Online and Computer Scams
|This page is used in the Scams to Avoid Lesson Module, a law-related ESL lesson for newcomers to Canada.|
|This information applies to British Columbia, Canada. Last reviewed for legal accuracy by People's Law School in March 2017.|
Technology has opened up new opportunities for people with bad intentions to try to trick you out of your money.
Malware or spyware
You’re browsing the internet. An online ad features an item you’ve been thinking of buying. You click on the ad to learn more. A window pops up on your computer saying "Your personal files are encrypted!" The only way to "release" them is by paying a steep fee. If you don’t pay the fee in the next 72 hours, "you will never be able to recover your files".
This is an example of malware, which is software used to disrupt use of a device or gain access to sensitive information. Some malware is called spyware because it is installed on your device without you realizing it.
Scammers try to install this software on your device so they can fool you into paying them money or gain access to information stored on your device such as bank account details and passwords.
The installation of the software can be triggered in many ways - when you click on a link in an email, download a file from a website, or install free software.
In fact, it is illegal to install software programs on someone’s device without the consent of the device owner or an authorized user (for example, a family member or employee).
You get an email message that appears to be from your bank. The sender’s name, the layout of the email, the logo - it’s all the same as your bank’s, at least on first look. The email says that your account has been compromised, and you need to visit a website to "verify" your account information. As you look more closely at the email, you see there are some typos, the logo is slightly off, and the address of the website is slightly different from your bank’s website.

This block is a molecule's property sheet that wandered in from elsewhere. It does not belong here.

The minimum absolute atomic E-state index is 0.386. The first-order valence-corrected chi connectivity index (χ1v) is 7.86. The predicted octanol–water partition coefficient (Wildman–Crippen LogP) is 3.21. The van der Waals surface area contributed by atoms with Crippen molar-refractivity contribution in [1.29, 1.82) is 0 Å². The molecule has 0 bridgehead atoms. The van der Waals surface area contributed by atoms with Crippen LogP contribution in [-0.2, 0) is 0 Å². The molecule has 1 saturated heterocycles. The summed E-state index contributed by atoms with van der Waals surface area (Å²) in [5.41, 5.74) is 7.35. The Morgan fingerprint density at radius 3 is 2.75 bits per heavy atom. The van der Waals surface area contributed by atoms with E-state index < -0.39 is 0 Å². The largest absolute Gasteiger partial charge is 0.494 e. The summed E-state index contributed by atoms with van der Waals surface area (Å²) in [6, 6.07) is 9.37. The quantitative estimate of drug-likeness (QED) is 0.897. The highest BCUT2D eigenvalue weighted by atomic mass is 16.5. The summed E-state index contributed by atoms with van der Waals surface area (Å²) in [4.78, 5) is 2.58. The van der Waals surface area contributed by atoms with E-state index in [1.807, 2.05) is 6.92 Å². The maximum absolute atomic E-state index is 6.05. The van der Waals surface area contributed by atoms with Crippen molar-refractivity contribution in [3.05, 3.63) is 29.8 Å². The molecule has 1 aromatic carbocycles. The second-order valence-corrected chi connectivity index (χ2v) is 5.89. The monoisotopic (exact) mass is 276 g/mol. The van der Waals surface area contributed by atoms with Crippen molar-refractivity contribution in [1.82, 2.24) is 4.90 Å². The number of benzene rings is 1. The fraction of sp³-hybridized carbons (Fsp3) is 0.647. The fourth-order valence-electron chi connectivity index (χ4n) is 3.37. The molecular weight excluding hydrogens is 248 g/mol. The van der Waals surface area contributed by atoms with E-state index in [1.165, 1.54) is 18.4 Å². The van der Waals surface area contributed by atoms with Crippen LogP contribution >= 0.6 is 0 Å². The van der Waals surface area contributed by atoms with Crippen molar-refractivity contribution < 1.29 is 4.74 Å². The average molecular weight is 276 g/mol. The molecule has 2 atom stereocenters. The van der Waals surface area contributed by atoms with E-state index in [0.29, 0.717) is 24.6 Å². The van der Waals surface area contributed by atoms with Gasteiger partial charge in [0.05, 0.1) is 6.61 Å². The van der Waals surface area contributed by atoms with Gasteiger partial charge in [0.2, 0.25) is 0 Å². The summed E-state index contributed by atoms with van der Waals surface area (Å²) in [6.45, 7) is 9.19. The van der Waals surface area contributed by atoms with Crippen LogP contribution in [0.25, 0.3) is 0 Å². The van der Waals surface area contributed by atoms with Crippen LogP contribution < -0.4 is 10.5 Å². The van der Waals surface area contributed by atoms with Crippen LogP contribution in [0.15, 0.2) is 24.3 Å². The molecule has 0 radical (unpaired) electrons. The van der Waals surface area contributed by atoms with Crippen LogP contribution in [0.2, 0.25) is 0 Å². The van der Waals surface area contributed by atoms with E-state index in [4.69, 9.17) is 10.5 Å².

This email is fake. It has been sent by scammers pretending to be from your bank, trying to trick you into handing over personal and financial information. This is known as phishing. The email is being used as bait to "fish" for victims.
Once the scammers have your information such as bank account details, credit card numbers, and passwords, they use it to take your money and commit more fraud.
If an email asks you to visit a website to "update" or "confirm" your account information, be extremely cautious. Institutions like a bank or government agency will never expect you to submit your personal information online or by email.
Money transfer scams
"I got an email from a lawyer overseas. A person sharing my family name had died and left behind a large sum of money. The lawyer hadn’t been able to locate any of the dead person’s relatives. He suggested that, because I had the same family name, he could pay the inheritance to me. We could then split the money, rather than handing it over to the government. I just had to pay some taxes and legal fees, and to provide my bank details so they could deposit the money."
- Harry, Surrey
An email from overseas claims that an important event - such as an inheritance or a change of government - has resulted in a person having a large sum of money which needs to be transferred out of the country. The sender claims that if you help with the transfer, you can keep a portion of the money. If you reply to the email, the sender says you will receive your "reward" once you pay various "taxes and fees".